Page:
pulpit if you can oblige me with one.'

"Bill scratched his head an' I held my breath. Then says he,

'Pears to me I'd ought to hev a pulpit or two, if I can jest

remember where I keep 'em. I don't never cal'late to be out o'

pulpits, but I'm so plagued for room I can't keep 'em in here with

the groc'ries. Jim (that's his new store boy), you jest take a

lantern an' run out in the far corner o' the shed, at the end

o' the hickory woodpile, an' see how many pulpits we've got in

stock!' Well, Jim run out, an' when he come back he says, 'We've

got two, Mr. Pike. Shall I bring one of 'em in?'

"At that the boys all bust out laughin' an' hollerin' an'

tauntin' the Gorham man, an' he paid up with a good will, I tell


"I don't approve of bettin'," said Mrs. Wiley grimly, "but I'll

try to sanctify the money by usin' it for a new wash-boiler."

"The fact is," explained old Kennebec, somewhat confused, "that

the boys made me spend every cent of it then an' there."

Rose heard her grandmother's caustic reply, and then paid no

further attention until her keen ear caught the sound of

Stephen's name. It was a part of her unhappiness that since her

broken engagement no one would ever allude to him, and she longed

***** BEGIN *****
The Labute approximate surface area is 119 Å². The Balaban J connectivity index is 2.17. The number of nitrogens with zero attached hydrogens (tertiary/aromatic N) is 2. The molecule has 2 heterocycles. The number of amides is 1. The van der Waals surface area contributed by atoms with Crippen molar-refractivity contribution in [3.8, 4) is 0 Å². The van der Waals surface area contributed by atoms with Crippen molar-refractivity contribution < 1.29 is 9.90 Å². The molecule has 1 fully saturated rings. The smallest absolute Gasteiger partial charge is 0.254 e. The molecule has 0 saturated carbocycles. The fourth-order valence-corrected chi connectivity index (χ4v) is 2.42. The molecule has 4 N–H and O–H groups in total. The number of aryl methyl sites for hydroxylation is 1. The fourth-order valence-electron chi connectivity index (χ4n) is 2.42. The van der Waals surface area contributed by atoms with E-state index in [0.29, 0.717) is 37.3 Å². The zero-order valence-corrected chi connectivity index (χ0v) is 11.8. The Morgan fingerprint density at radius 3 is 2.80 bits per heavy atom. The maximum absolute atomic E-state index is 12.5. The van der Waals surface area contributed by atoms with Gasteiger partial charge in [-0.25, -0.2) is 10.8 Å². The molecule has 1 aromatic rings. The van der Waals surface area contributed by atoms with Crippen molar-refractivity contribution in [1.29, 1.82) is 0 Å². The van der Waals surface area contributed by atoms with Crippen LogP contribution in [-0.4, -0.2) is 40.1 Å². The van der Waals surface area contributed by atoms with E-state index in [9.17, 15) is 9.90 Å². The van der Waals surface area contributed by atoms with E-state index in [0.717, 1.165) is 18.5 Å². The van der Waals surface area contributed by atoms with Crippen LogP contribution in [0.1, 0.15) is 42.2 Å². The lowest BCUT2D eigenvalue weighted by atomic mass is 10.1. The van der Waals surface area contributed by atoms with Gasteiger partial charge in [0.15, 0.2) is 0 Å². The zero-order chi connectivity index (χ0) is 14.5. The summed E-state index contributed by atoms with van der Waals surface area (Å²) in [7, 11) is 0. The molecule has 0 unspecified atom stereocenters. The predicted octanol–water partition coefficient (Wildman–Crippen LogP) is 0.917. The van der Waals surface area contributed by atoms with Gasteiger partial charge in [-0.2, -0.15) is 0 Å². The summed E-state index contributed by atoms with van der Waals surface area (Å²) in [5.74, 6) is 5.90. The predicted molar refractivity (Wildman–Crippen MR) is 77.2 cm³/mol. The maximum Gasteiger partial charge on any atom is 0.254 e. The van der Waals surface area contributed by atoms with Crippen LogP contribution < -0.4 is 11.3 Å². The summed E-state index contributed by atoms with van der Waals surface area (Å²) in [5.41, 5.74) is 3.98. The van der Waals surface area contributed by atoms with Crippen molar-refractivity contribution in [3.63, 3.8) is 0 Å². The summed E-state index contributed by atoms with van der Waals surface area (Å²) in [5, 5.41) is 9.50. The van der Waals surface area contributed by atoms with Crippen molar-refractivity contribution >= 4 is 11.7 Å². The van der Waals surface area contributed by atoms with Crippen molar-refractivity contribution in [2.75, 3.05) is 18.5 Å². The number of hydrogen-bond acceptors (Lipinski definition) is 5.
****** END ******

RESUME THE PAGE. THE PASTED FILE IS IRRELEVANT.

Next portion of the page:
to hear him mentioned, so that perchance she could get some

inkling of his movements.

"I met Stephen to-night for the first time in a week," said Mr.

Wiley. "He kind o' keeps out o' my way lately. He's goin' to

drive his span into Portland tomorrow mornin' and bring Rufus

home from the hospital Sunday afternoon. The doctors think

they've made a success of their job, but Rufus has got to be

bandaged up a spell longer. Stephen is goin' to join the drive

Monday mornin' at the bridge here, so I'll get the latest news o'

the boy. Land! I'll be turrible glad if he gets out with his

eyesight, if it's only for Steve's sake. He's a turrible good

fellow, Steve is! He said something to-night that made me set

more store by him than ever. I told you I hedn't heard an unkind

word ag'in' Rose sence she come home from Boston, an' no more I

hev till this evenin: There was two or three fellers talkin' in

the post-office, an' they didn't suspicion I was settin' on the

steps outside the screen door. That Jim Jenkins, that Rose so

everlastin'ly snubbed at the tavern dance, spoke up, an' says he:

'This time last year Rose Wiley could 'a' hed the choice of any

man on the river, an' now I bet ye she can't get nary one.'

"Steve was there, jest goin' out the door, with some bags o'

coffee an' sugar under his arm.

"'I guess you're mistaken about that,' he says, speakin' up jest

like lightnin'; 'so long as Stephen Waterman's alive, Rose Wiley

can have him, for one; and that everybody's welcome to know.'

"He spoke right out, loud an' plain, jest as if he was readin'

the Declaration of Independence. I expected the boys would

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